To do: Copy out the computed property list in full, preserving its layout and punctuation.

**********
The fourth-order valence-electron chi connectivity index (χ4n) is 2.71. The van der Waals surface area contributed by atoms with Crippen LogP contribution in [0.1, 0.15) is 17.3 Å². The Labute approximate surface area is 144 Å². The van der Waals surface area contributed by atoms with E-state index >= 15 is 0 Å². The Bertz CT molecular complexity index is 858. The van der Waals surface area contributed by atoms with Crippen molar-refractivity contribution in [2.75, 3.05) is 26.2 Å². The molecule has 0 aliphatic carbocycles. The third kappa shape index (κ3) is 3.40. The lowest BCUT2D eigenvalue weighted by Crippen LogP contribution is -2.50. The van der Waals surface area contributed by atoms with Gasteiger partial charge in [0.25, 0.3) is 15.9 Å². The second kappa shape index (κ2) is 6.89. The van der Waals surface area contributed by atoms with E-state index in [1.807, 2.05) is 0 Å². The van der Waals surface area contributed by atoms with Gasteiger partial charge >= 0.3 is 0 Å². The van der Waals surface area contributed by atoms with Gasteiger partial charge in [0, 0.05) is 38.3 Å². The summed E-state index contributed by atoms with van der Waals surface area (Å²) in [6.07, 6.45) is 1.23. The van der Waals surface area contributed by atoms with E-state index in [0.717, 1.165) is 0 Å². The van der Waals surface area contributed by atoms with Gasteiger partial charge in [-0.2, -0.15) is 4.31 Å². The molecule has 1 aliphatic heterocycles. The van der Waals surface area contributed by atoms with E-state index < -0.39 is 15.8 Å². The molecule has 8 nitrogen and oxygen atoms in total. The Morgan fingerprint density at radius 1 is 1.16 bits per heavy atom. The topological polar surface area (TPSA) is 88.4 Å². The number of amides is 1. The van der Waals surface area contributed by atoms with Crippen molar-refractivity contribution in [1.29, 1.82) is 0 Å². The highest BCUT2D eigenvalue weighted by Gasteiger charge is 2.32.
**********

The fourth-order valence-electron chi connectivity index (χ4n) is 2.71. The van der Waals surface area contributed by atoms with Crippen LogP contribution in [0.1, 0.15) is 17.3 Å². The Labute approximate surface area is 144 Å². The van der Waals surface area contributed by atoms with E-state index >= 15 is 0 Å². The Bertz CT molecular complexity index is 858. The van der Waals surface area contributed by atoms with Crippen molar-refractivity contribution in [2.75, 3.05) is 26.2 Å². The molecule has 0 aliphatic carbocycles. The third kappa shape index (κ3) is 3.40. The lowest BCUT2D eigenvalue weighted by Crippen LogP contribution is -2.50. The van der Waals surface area contributed by atoms with Gasteiger partial charge in [0.25, 0.3) is 15.9 Å². The second kappa shape index (κ2) is 6.89. The van der Waals surface area contributed by atoms with E-state index in [1.807, 2.05) is 0 Å². The van der Waals surface area contributed by atoms with Gasteiger partial charge >= 0.3 is 0 Å². The van der Waals surface area contributed by atoms with Gasteiger partial charge in [0, 0.05) is 38.3 Å². The summed E-state index contributed by atoms with van der Waals surface area (Å²) in [6.07, 6.45) is 1.23. The van der Waals surface area contributed by atoms with E-state index in [0.717, 1.165) is 0 Å². The van der Waals surface area contributed by atoms with Gasteiger partial charge in [-0.2, -0.15) is 4.31 Å². The molecule has 1 aliphatic heterocycles. The van der Waals surface area contributed by atoms with E-state index < -0.39 is 15.8 Å². The molecule has 8 nitrogen and oxygen atoms in total. The Morgan fingerprint density at radius 1 is 1.16 bits per heavy atom. The topological polar surface area (TPSA) is 88.4 Å². The number of amides is 1. The van der Waals surface area contributed by atoms with Crippen molar-refractivity contribution in [1.29, 1.82) is 0 Å². The highest BCUT2D eigenvalue weighted by Gasteiger charge is 2.32.